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Vanished Towns of Benton County, Oregon

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1902 map of Benton County, Oregon
1902 map of Benton County, Oregon

The map above, one of many in the historical society’s collection, dates from 1902.  Some parts look familiar, such as the rivers and highway 20.  What is unusual are the names Bruce, Dusty, Fern– places which no longer exist under those names.

This envelope in the collection proves the existence of at least one of these places.  According to Lewis McArthur’s Oregon Geographic Names, the Bruce post office was opened in 1900 on the land claim of Major James Bruce along Highway 99W. 

Major Bruce was born in Indiana, lived in Illinois and Texas before a 1850 wagon train for Oregon diverted to the California gold fields.  After coming to Oregon in 1852, he enlisted in the army and fought in the Rogue wars.  In 1857, he married Benton County resident Margaret Kinney. Using the money he had earned supplying beef to the gold miners and dealing in other livestock, he purchased his farm in Benton County in 1864.  He later served in the state legislature.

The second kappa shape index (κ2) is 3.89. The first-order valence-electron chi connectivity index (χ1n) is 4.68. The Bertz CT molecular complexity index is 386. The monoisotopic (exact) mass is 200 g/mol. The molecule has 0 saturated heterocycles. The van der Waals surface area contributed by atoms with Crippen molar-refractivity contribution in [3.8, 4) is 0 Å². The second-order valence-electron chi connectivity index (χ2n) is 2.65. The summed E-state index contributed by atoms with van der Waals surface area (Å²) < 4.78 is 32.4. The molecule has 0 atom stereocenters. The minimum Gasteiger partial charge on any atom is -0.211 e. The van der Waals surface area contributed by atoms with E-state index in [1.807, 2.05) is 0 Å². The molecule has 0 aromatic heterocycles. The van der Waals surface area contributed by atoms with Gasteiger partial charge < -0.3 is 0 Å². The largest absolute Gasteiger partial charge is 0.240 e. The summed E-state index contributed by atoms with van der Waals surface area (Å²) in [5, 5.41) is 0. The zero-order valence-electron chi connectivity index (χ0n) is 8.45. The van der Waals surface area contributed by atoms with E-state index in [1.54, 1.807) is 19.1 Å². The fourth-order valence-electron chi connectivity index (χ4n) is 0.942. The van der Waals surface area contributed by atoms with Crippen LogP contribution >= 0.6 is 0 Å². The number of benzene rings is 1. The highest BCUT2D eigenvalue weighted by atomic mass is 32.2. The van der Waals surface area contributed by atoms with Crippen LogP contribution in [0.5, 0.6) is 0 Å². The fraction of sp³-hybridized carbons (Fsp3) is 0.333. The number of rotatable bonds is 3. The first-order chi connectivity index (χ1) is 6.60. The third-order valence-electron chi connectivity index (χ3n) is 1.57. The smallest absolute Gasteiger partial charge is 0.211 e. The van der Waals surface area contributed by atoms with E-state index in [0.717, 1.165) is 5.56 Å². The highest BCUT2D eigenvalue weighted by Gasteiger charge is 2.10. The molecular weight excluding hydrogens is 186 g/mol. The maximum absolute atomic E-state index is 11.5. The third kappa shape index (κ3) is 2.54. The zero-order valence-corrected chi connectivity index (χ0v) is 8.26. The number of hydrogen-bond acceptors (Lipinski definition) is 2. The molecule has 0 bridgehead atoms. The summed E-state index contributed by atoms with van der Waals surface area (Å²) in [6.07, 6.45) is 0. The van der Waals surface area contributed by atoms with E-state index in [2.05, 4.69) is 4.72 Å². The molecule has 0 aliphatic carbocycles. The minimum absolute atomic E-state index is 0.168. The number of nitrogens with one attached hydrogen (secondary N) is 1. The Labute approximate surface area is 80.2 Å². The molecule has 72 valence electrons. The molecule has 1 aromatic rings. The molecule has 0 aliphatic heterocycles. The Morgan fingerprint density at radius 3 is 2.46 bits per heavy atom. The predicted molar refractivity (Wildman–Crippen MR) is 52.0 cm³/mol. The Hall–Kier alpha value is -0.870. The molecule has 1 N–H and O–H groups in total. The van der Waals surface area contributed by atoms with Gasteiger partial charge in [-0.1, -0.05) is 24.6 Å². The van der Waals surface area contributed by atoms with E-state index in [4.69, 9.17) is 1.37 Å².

Dusty is another town that would not appear on any more modern map.  McArthur explains that in 1895 a post office had been established in a store five miles north of Monroe owned by Frank Elgin.  He proposed Elgin as the name of the post office, but this was denied as there was already one by that name in the state.  There was much disagreement, but the name Dusty was eventually chosen because the store was at a dusty crossroads.  By mid 1902, local residents successfully argued for a change of name to Bellfountain so this would have been one of the last maps showing the name “Dusty.”

Fern was the name chosen for a post office established in 1899 on the Edward Davis farm.

The name references the nearby fern-covered hill. The post office closed in 1903.

More vanished towns will be featured in the next Story.

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